The first question I asked, and the one was “what is one use of Wordseer?”. What I found was that Wordseer is unique, among the tools in the Digital Humanities that I’m familiar with, in that it has a search function to find how words interact with each other. This is helpful in finding the opinions of characters towards certain things or other people. It is better to do this with specific people or places or things. Using Hamlet as the text, I entered Ophelia described as blank so as to find how the characters felt about or viewed Ophelia.

Ophelia described as blank

Ophelia described as blank

The results show that Ophelia was fair, poor and sweet. I can see this as a very useful and important tool because it gives me a good idea of how Shakespeare intended us to view Ophelia, as well as the overall opinion that the other characters have of her.

We can also go to the bottom of the page and look at the results in a better context.

This section of the tool is useful because it helps the user to understand the specific situations that the word is used in. The word is shown with a few lines around it, this allows the user to get the mood and the tone of the situation the word is used in. One problem, though, with this section is that it tends to be a limited view of the word, but, by clicking on the indicated icon, you can read the full section of the text that the word is used in and the text from the search page is highlighted to let the user know where the word is in the text.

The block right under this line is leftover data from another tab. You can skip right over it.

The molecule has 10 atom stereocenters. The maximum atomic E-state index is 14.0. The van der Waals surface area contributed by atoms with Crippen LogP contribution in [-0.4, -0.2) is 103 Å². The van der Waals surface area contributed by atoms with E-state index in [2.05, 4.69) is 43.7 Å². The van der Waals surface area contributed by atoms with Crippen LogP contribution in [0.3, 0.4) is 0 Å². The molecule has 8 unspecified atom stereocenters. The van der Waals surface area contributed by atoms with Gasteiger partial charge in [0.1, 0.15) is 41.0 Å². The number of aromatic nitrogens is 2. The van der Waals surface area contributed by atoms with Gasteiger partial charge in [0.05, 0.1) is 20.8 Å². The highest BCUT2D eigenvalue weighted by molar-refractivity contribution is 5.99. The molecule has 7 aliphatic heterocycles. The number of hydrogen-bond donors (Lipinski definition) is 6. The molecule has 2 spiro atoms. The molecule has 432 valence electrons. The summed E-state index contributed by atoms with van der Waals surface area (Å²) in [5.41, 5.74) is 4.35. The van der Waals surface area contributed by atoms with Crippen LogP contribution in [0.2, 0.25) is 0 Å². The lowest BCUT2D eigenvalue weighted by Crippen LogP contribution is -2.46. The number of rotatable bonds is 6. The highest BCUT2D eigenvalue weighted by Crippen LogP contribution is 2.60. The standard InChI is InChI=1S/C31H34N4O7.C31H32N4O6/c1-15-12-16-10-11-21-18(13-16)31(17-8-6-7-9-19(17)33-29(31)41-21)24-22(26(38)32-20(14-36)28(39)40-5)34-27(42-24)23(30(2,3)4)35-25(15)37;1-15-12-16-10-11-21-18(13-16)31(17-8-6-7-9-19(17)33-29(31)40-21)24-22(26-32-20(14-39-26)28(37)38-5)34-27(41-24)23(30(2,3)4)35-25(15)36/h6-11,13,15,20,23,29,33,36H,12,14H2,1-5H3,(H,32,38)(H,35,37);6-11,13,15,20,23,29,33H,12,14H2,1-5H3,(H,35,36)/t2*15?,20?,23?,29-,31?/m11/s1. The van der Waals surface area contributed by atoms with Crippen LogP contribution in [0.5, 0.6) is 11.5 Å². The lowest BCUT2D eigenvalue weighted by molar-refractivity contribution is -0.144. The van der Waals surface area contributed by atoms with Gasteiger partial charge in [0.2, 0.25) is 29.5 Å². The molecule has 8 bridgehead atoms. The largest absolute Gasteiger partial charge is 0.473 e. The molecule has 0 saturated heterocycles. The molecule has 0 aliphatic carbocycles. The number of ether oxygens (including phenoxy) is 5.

This allows the user to know who is speaking, also allowing the user to know how that character feels about the word he or she searched for. In my case, from this search and only a few lines around the given sections of text surrounding each use of the word Ophelia I can find out these things about her in a very short amount of time:

  • She is fair of appearance.
  • She grows mad sometime during the play.
  • She drowns sometime during the play.
  • Hamlet in particular thinks her beautiful.
  • When she dies she is deeply missed by Laertes.

From this narrative, I’ve learned one excellent way to interpret a text with Wordseer. Using the search function, a user can interpret what a character place or thing is like. This is a very helpful function in literary analysis in that it can help define a character.